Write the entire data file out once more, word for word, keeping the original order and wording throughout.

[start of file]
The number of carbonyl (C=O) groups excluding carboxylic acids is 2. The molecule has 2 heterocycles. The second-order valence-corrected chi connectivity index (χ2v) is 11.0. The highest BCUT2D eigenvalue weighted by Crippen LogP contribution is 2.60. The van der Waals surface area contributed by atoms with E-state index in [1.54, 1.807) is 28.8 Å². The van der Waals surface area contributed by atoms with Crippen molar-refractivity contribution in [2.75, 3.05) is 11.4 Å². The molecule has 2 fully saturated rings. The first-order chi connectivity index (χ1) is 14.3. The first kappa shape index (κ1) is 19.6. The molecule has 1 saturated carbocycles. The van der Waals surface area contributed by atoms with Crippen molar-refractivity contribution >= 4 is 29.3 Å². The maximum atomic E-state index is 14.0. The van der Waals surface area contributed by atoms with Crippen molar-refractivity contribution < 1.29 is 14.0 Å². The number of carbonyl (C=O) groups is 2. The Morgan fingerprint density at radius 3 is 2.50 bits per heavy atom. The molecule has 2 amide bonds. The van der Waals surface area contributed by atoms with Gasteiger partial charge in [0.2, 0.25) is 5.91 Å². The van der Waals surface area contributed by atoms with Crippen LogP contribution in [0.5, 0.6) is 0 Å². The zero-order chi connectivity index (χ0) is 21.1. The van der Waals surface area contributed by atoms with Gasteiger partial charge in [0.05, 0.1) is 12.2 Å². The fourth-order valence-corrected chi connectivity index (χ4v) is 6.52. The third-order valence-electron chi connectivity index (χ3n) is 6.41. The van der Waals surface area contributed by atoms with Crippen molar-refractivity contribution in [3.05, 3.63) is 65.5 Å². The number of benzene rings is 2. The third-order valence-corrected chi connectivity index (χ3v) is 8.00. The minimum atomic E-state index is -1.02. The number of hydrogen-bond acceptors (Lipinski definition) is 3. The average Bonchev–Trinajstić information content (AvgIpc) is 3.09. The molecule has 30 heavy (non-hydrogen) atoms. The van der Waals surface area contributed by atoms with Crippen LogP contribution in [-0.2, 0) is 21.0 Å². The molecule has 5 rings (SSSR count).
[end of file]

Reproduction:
The number of carbonyl (C=O) groups excluding carboxylic acids is 2. The molecule has 2 heterocycles. The second-order valence-corrected chi connectivity index (χ2v) is 11.0. The highest BCUT2D eigenvalue weighted by Crippen LogP contribution is 2.60. The van der Waals surface area contributed by atoms with E-state index in [1.54, 1.807) is 28.8 Å². The van der Waals surface area contributed by atoms with Crippen molar-refractivity contribution in [2.75, 3.05) is 11.4 Å². The molecule has 2 fully saturated rings. The first-order chi connectivity index (χ1) is 14.3. The first kappa shape index (κ1) is 19.6. The molecule has 1 saturated carbocycles. The van der Waals surface area contributed by atoms with Crippen molar-refractivity contribution >= 4 is 29.3 Å². The maximum atomic E-state index is 14.0. The van der Waals surface area contributed by atoms with Crippen molar-refractivity contribution < 1.29 is 14.0 Å². The number of carbonyl (C=O) groups is 2. The Morgan fingerprint density at radius 3 is 2.50 bits per heavy atom. The molecule has 2 amide bonds. The van der Waals surface area contributed by atoms with Gasteiger partial charge in [0.2, 0.25) is 5.91 Å². The van der Waals surface area contributed by atoms with Crippen LogP contribution in [0.5, 0.6) is 0 Å². The zero-order chi connectivity index (χ0) is 21.1. The van der Waals surface area contributed by atoms with Gasteiger partial charge in [0.05, 0.1) is 12.2 Å². The fourth-order valence-corrected chi connectivity index (χ4v) is 6.52. The third-order valence-electron chi connectivity index (χ3n) is 6.41. The van der Waals surface area contributed by atoms with Crippen molar-refractivity contribution in [3.05, 3.63) is 65.5 Å². The number of benzene rings is 2. The third-order valence-corrected chi connectivity index (χ3v) is 8.00. The minimum atomic E-state index is -1.02. The number of hydrogen-bond acceptors (Lipinski definition) is 3. The average Bonchev–Trinajstić information content (AvgIpc) is 3.09. The molecule has 30 heavy (non-hydrogen) atoms. The van der Waals surface area contributed by atoms with Crippen LogP contribution in [-0.2, 0) is 21.0 Å². The molecule has 5 rings (SSSR count).